This report is the whole Syrian civil war in a nutshell. It’s horribly brutal; both sides are sufficiently dubious that you’re not sure whom to believe; and it’s going to take a higher death toll than this to get the west involved.

Seven people have died in Homs after they inhaled a “poisonous gas” used by government forces in a rebel-held neighbourhood, activists said.

Activists also told Al Jazeera on Sunday night that scores of others were affected in al-Bayyada neighbourhood. Side effects reported include nausea, relaxed muscles, blurred vision, and breathing difficulties…

“The situation is very difficult. We do not have enough facemasks. We don’t know what this gas is but medics are saying it’s something similar to Sarin gas,” Raji Rahmet Rabbou, an activist in Homs, told Al Jazeera.

A doctor treating patients subsequently said the gas seemed to be a concentrated form of tear gas that has not been used in Homs before. Inhaling large amounts can lead to suffocation and death, he said.

Follow the link up top for videos of people gasping for air, which, while tough to watch, do next to nothing to corroborate the details of the alleged attack.

Any reason to believe that Assad really might have dropped sarin here? Yup. Read this Danger Room report about alarm bells sounding in western intel circles lately over his arsenal. U.S. officials thought he was planning to go chemical back in July; since then, they’ve detected attempts by the regime to buy sarin precursors and, just three weeks ago, somehow discovered that Syrian forces were building sarin warheads capable of being dropped from planes. According to a statement released by the rebels, the mystery gas that descended on Homs was dropped from planes. Last week, David Ignatius claimed that he’s heard from Syrian defectors and “independent sources” that the regime has a certain number of mobile chemical-weapons labs, and that Lebanese officials were warned in November to be on the lookout for them possibly crossing the border. The timing of all this makes sense: After months and months of stalemate, there now seems to be real momentum on the rebels’ side — to the point where some analysts think Assad has just weeks left. If that’s true, then he might have decided to go for broke. The final stage of going for broke would be chemical.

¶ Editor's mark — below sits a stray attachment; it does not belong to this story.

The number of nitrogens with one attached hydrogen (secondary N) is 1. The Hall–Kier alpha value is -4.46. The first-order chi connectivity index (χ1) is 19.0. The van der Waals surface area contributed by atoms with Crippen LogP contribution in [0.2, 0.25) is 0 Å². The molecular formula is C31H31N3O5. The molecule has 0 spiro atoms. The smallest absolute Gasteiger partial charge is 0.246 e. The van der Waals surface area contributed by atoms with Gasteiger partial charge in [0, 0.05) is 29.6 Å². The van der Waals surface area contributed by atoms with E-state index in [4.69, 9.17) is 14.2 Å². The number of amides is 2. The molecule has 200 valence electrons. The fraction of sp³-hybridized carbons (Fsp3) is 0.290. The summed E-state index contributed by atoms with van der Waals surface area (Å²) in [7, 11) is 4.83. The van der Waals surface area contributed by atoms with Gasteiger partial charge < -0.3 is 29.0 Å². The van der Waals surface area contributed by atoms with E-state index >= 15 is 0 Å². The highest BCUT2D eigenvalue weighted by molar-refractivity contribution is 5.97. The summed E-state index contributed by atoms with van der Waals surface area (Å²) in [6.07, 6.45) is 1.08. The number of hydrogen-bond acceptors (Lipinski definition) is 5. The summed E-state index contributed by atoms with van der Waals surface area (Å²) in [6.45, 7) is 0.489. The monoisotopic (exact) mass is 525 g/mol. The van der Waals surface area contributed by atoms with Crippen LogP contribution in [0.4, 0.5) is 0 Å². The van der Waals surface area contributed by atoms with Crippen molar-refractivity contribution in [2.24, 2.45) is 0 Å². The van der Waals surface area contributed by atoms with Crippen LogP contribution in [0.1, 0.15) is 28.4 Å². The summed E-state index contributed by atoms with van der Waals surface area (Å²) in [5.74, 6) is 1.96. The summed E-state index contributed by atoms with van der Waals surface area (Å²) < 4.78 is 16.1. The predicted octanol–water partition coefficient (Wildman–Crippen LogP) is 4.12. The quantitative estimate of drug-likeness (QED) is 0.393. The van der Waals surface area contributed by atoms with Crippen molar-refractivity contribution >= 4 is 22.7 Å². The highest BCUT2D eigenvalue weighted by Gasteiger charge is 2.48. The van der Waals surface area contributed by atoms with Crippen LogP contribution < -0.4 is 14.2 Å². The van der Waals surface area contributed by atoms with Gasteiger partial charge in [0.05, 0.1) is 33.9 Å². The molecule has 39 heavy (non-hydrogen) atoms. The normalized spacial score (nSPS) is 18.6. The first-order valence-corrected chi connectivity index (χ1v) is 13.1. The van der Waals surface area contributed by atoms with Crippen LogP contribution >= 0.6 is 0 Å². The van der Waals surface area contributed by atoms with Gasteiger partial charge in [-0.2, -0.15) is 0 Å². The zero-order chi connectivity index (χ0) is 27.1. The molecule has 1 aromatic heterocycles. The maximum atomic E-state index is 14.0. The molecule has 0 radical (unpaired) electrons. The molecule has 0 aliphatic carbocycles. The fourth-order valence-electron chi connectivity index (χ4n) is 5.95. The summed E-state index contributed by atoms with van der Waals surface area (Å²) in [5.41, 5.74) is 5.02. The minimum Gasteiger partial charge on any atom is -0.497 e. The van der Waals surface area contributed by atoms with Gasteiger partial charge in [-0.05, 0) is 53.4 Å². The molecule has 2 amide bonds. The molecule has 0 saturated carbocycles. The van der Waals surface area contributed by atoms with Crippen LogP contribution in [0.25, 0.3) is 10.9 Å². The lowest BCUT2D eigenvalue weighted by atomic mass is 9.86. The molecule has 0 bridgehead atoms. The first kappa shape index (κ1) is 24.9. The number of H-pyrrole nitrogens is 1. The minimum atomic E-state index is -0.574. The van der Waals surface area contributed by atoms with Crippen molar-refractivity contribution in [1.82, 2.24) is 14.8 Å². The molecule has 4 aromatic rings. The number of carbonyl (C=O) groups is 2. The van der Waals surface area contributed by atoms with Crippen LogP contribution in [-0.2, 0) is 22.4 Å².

Any reason to not believe that Assad might have dropped sarin here? Yup. For one thing, it seems awfully strange that the regime would cross the west’s ultimate red line to carry out an attack as small in scale as this. If you’re going to risk a no-fly zone being imposed and, maybe, retaliation from the U.S. Air Force, you’d want more from your chemical attack than just seven dead. Unless this was some sort of trial run (or, maybe more likely, a propaganda gambit aimed at scaring the rebels without killing so many as to trigger a U.S. response), then Assad’s probably not behind it. For another thing, there’s reason to believe that the rebels themselves have crude chemical weapons; propaganda videos showing them gassing rabbits as a warning to Assad were circulating online just a few weeks ago. Given that some significant chunk of them are looney-tunes jihadists, who’s to say they didn’t stage a chemical attack on civilians themselves in order to frame Assad and draw the west in on their side? (Ignatius is worried enough about rebel disinformation that he cited the infamous Iraqi informer “Curveball” in his column as a reason to remain kinda sorta skeptical about chemical weapons claims in Syria.) A new CNN poll shows 52 percent of Americans opposed to any sort of military intervention, but that margin is narrow enough that a spectacular chemical attack might tip it the other way. The rebels have a lot to gain politically from the WMD genie leaving the bottle.

Exit question one: Even if Assad’s on the ropes, does it make sense for him to go chemical? One of his best bits of leverage in preserving some sort of space for himself and the Alawites in post-war Syria is the west’s fear of a total jihadi takeover. If he busts out the sarin, that leverage is gone; the west will be forced to commit itself to his total destruction, if only as a warning to other regimes with WMD not to follow his path. Strategically, the smarter play (especially in light of the Muslim Brotherhood’s rise in Egypt) is to try to convince the west somehow that whatever follows him will be worse. Exit question two: What if the Homs attack wasn’t carried out by Assad or the rebels? What I mean is, what if enough of Assad’s chemical stockpile has now gone loose that freelance groups — a subgroup of mujahid rebels, or an especially fanatic division of Syrian army soldiers — have gotten hold of some weapons and are staging attacks on their own initiative? That’s the most frightening possibility here given what it portends for the wider region. And don’t think it can’t happen.